"Occupy Wall Street" protesters targeting U.S. corporate greed are gaining both in numbers and influence, as the movement is entering its fourth week and keeps spreading from the financial district of New York City to other American cities, with no signs of dying down in the foreseeable future.
"Occupy Wall Street" protesters continued their protest against U.S. corporate greed. [Xinhua]
On Friday at Zuccotti Park, a privately-owned property near Wall Street where the movement activists have camped out since mid- September, hundreds of protesters arose from sleeping bags to a new day of more scheduled protesting events. A placard stands out with a slogan saying "We will Stay Until Change Happens."
"We are definitely not leaving," said Karin Gramalski, 38, while picking out some toothpaste and some lotion from what the protesters refer to as the "sanitation station," which supplies items from toilet paper to dental floss.
"We are gaining in number, not just here but across the country too," she added. "We have everything here, food, medical stuff, tech stuff, music, art. We will all stay as long as we need to."
The "Occupy Wall Street" protests emerged on Sept. 17, with only a few dozen demonstrators -- mostly young people -- trying to erect tents before the New York Stock Exchange. With access denied by the police, they turned to Zuccotti Park as their camping ground. The number of participants has since grown to hundreds, with such facilities as food stand, mini-library and makeshift hospital set up on site. They even started to publish their own newspaper, ironically titled "The Occupied Wall Street Journal."
The protesters speak against corporate greed, social inequality, global climate change and other problems, but have so far failed to render any clear political demand or reform scheme. Nevertheless, they have found vehement support from people of various walks of life, as an increasing number of Americans are frustrated by the country's slow recovery from the three-year recession and persisting high unemployment of 9.1 percent.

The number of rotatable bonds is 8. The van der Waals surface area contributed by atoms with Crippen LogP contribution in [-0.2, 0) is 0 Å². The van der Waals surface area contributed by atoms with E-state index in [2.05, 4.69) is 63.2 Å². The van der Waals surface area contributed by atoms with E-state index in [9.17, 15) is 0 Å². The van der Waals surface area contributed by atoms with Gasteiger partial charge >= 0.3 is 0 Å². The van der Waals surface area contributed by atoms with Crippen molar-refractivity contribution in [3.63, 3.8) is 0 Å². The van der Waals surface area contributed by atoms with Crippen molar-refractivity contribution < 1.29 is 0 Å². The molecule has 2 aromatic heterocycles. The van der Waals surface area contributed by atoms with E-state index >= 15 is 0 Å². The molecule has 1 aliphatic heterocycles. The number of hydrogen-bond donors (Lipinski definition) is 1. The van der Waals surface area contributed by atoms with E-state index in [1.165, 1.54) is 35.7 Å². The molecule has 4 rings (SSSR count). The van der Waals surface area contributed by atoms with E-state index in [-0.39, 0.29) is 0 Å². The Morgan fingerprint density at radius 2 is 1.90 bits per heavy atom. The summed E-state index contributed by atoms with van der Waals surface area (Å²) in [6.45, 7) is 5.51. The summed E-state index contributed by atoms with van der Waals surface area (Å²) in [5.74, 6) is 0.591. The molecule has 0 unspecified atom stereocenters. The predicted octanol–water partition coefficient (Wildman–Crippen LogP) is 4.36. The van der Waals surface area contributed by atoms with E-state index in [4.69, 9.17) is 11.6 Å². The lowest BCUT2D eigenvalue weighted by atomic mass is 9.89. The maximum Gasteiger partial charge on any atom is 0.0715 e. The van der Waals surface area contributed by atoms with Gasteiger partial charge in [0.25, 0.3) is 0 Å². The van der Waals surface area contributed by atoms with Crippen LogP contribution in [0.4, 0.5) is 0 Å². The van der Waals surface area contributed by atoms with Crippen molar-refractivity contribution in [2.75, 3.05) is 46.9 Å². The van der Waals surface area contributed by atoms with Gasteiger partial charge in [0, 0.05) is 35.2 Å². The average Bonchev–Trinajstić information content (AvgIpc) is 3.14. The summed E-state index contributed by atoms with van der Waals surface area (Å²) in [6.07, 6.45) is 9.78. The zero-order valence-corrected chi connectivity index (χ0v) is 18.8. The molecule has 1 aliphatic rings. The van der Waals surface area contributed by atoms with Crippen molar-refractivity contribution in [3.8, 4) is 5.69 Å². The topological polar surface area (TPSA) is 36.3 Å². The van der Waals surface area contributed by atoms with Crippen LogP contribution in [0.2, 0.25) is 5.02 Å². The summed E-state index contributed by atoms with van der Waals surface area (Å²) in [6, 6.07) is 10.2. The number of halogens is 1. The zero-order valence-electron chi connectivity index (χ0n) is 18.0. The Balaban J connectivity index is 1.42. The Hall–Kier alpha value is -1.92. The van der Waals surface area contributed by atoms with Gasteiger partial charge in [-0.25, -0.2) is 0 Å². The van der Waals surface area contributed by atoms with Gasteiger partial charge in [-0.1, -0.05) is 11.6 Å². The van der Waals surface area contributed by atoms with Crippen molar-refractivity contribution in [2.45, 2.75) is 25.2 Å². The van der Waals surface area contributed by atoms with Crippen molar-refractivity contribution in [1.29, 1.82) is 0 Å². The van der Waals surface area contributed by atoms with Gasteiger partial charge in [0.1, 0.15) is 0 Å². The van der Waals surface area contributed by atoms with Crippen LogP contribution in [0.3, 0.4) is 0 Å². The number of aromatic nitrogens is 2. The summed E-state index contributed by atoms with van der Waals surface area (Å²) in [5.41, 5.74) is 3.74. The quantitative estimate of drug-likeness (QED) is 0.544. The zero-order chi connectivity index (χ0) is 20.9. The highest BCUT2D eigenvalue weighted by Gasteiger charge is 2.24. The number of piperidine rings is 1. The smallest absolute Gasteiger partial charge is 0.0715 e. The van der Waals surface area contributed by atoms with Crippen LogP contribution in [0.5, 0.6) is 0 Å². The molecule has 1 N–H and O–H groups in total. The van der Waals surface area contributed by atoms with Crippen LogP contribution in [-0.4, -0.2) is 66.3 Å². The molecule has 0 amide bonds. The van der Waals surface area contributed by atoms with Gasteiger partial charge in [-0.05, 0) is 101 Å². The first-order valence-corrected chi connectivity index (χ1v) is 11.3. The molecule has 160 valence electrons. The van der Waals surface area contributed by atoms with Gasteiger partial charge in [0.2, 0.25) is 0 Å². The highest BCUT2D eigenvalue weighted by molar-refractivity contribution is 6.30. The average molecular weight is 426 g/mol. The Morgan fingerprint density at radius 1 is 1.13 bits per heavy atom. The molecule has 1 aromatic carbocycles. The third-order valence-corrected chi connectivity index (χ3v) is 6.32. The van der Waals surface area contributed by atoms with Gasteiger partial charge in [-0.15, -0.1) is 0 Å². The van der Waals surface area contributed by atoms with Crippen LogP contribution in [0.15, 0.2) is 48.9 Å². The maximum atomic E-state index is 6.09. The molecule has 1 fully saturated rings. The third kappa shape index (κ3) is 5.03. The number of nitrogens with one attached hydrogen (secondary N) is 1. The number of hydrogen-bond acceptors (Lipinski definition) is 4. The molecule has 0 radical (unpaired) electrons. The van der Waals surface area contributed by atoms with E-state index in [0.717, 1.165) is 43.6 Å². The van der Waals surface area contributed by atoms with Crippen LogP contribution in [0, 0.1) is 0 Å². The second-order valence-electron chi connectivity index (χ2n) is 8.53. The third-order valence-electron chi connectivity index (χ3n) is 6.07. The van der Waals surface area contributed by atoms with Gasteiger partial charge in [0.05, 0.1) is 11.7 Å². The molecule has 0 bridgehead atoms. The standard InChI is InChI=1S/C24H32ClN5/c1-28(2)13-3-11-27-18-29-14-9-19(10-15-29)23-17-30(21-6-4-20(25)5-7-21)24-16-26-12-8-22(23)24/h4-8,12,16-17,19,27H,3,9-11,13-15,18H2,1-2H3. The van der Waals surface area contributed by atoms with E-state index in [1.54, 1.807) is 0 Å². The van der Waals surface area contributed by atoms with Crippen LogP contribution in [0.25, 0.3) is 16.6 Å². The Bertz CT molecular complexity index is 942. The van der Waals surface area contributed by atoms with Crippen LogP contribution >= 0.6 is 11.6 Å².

While thousands of New York City union workers and university students took to the streets in downtown Manhattan on Wednesday to show their support to "Occupy Wall Street," the movement has also spread to other U.S. cities including Chicago, Los Angeles, Washington D.C. and Boston.
Hundreds of protesters on Thursday afternoon converged in front of the U.S. Chamber of Commerce in Washington D.C., under a huge banner hanging overhead that read "JOBS." The protesters began their day at Freedom Plaza on Pennsylvania Avenue, tucked between the White House and the Capitol, and many camped out on the plaza.
Meanwhile, several hundred frustrated residents and homeowners marched in Los Angeles, California on Thursday to protest against big banks for "destroying jobs and neighborhoods with their greedy, reckless and predatory business practices." The protesters marched outside the offices of Wall Street banks, including Bank of America, Chase and Wells Fargo.
Also on Thursday, President Barack Obama broke his silence on the movement, telling a White House press conference that the anti- Wall Street protests were an expression of frustration over the financial sector by the American public.
"I have seen it on TV and I think it expresses the frustration that the American people feel," said Obama. "The protesters are giving voice to a more broad-based frustration about how our financial system works."
Scholars and experts hold different views on the movement's development trends and possible impact.
According to Professor Patrick Bolton of Columbia Business School, the "Occupy Wall Street" protesters seem to have been inspired by the examples of Egypt and the 15-M movement in Spain.
He believed the movement will be short-lived and could hardly impact the existing system: "If you look at what happened (in Spain), the movement just petered out, and now the focus is on the general elections."
But Jean Cohen, political science professor at Columbia University and John Dinges, journalism professor at Columbia University, disagreed. They predicted to Xinhua that the protests will have a long-term impact on policymakers and eventually force them to take right steps.